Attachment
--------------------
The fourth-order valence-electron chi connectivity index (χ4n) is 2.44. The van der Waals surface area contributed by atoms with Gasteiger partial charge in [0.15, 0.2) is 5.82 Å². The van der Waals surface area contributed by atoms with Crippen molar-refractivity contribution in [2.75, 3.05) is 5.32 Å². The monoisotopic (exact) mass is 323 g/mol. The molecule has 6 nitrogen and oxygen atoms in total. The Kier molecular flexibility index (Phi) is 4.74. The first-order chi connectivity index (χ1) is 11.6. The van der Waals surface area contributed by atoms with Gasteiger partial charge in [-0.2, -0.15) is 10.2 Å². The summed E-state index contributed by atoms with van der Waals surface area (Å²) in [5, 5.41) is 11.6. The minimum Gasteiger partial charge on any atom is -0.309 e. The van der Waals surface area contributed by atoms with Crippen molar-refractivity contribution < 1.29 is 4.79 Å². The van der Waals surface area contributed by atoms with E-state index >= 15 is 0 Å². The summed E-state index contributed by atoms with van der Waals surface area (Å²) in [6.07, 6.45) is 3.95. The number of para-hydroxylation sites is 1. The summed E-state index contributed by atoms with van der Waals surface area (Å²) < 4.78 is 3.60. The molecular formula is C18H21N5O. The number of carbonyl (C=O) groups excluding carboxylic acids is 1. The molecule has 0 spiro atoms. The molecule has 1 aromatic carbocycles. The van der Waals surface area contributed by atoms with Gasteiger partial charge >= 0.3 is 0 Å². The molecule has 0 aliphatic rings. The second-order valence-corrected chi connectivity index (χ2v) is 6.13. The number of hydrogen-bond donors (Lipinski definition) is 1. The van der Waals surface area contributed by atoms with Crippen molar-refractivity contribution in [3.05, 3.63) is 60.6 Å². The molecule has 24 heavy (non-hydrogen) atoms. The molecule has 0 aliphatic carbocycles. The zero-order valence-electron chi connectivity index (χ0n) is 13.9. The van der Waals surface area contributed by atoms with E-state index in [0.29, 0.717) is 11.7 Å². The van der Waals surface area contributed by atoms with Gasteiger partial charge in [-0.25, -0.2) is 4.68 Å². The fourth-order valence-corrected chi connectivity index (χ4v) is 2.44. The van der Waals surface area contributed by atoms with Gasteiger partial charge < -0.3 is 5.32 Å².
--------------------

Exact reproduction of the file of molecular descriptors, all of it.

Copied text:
The fourth-order valence-electron chi connectivity index (χ4n) is 2.44. The van der Waals surface area contributed by atoms with Gasteiger partial charge in [0.15, 0.2) is 5.82 Å². The van der Waals surface area contributed by atoms with Crippen molar-refractivity contribution in [2.75, 3.05) is 5.32 Å². The monoisotopic (exact) mass is 323 g/mol. The molecule has 6 nitrogen and oxygen atoms in total. The Kier molecular flexibility index (Phi) is 4.74. The first-order chi connectivity index (χ1) is 11.6. The van der Waals surface area contributed by atoms with Gasteiger partial charge in [-0.2, -0.15) is 10.2 Å². The summed E-state index contributed by atoms with van der Waals surface area (Å²) in [5, 5.41) is 11.6. The minimum Gasteiger partial charge on any atom is -0.309 e. The van der Waals surface area contributed by atoms with Crippen molar-refractivity contribution < 1.29 is 4.79 Å². The van der Waals surface area contributed by atoms with E-state index >= 15 is 0 Å². The summed E-state index contributed by atoms with van der Waals surface area (Å²) in [6.07, 6.45) is 3.95. The number of para-hydroxylation sites is 1. The summed E-state index contributed by atoms with van der Waals surface area (Å²) < 4.78 is 3.60. The molecular formula is C18H21N5O. The number of carbonyl (C=O) groups excluding carboxylic acids is 1. The molecule has 0 spiro atoms. The molecule has 1 aromatic carbocycles. The van der Waals surface area contributed by atoms with Gasteiger partial charge >= 0.3 is 0 Å². The molecule has 0 aliphatic rings. The second-order valence-corrected chi connectivity index (χ2v) is 6.13. The number of hydrogen-bond donors (Lipinski definition) is 1. The van der Waals surface area contributed by atoms with Crippen molar-refractivity contribution in [3.05, 3.63) is 60.6 Å². The molecule has 24 heavy (non-hydrogen) atoms. The molecule has 0 aliphatic carbocycles. The zero-order valence-electron chi connectivity index (χ0n) is 13.9. The van der Waals surface area contributed by atoms with E-state index in [0.29, 0.717) is 11.7 Å². The van der Waals surface area contributed by atoms with Gasteiger partial charge in [-0.25, -0.2) is 4.68 Å². The fourth-order valence-corrected chi connectivity index (χ4v) is 2.44. The van der Waals surface area contributed by atoms with Gasteiger partial charge < -0.3 is 5.32 Å².